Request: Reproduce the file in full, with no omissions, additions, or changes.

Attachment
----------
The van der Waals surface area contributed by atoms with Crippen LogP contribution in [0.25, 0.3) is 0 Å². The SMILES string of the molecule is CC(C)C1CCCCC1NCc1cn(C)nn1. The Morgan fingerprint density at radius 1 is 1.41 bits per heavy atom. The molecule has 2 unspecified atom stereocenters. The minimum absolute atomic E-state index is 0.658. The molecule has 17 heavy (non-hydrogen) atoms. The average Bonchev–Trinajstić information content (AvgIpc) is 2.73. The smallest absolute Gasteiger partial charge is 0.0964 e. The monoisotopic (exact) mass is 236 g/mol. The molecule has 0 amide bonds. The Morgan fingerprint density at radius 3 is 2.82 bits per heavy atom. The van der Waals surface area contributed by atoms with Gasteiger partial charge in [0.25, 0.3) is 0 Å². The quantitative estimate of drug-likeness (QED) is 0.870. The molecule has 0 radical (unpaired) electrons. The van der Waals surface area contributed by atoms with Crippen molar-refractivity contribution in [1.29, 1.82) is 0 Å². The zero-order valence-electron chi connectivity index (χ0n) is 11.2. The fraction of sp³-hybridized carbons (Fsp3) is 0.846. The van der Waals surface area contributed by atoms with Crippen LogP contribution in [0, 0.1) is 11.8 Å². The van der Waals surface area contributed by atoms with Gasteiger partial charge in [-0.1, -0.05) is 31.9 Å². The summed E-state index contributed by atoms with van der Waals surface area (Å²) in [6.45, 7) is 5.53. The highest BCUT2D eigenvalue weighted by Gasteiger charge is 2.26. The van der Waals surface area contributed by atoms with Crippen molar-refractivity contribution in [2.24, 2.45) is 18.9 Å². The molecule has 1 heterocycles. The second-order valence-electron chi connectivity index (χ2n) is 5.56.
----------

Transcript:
The van der Waals surface area contributed by atoms with Crippen LogP contribution in [0.25, 0.3) is 0 Å². The SMILES string of the molecule is CC(C)C1CCCCC1NCc1cn(C)nn1. The Morgan fingerprint density at radius 1 is 1.41 bits per heavy atom. The molecule has 2 unspecified atom stereocenters. The minimum absolute atomic E-state index is 0.658. The molecule has 17 heavy (non-hydrogen) atoms. The average Bonchev–Trinajstić information content (AvgIpc) is 2.73. The smallest absolute Gasteiger partial charge is 0.0964 e. The monoisotopic (exact) mass is 236 g/mol. The molecule has 0 amide bonds. The Morgan fingerprint density at radius 3 is 2.82 bits per heavy atom. The van der Waals surface area contributed by atoms with Gasteiger partial charge in [0.25, 0.3) is 0 Å². The quantitative estimate of drug-likeness (QED) is 0.870. The molecule has 0 radical (unpaired) electrons. The van der Waals surface area contributed by atoms with Crippen molar-refractivity contribution in [1.29, 1.82) is 0 Å². The zero-order valence-electron chi connectivity index (χ0n) is 11.2. The fraction of sp³-hybridized carbons (Fsp3) is 0.846. The van der Waals surface area contributed by atoms with Crippen LogP contribution in [0, 0.1) is 11.8 Å². The van der Waals surface area contributed by atoms with Gasteiger partial charge in [-0.1, -0.05) is 31.9 Å². The summed E-state index contributed by atoms with van der Waals surface area (Å²) in [6.45, 7) is 5.53. The highest BCUT2D eigenvalue weighted by Gasteiger charge is 2.26. The van der Waals surface area contributed by atoms with Crippen molar-refractivity contribution in [2.24, 2.45) is 18.9 Å². The molecule has 1 heterocycles. The second-order valence-electron chi connectivity index (χ2n) is 5.56.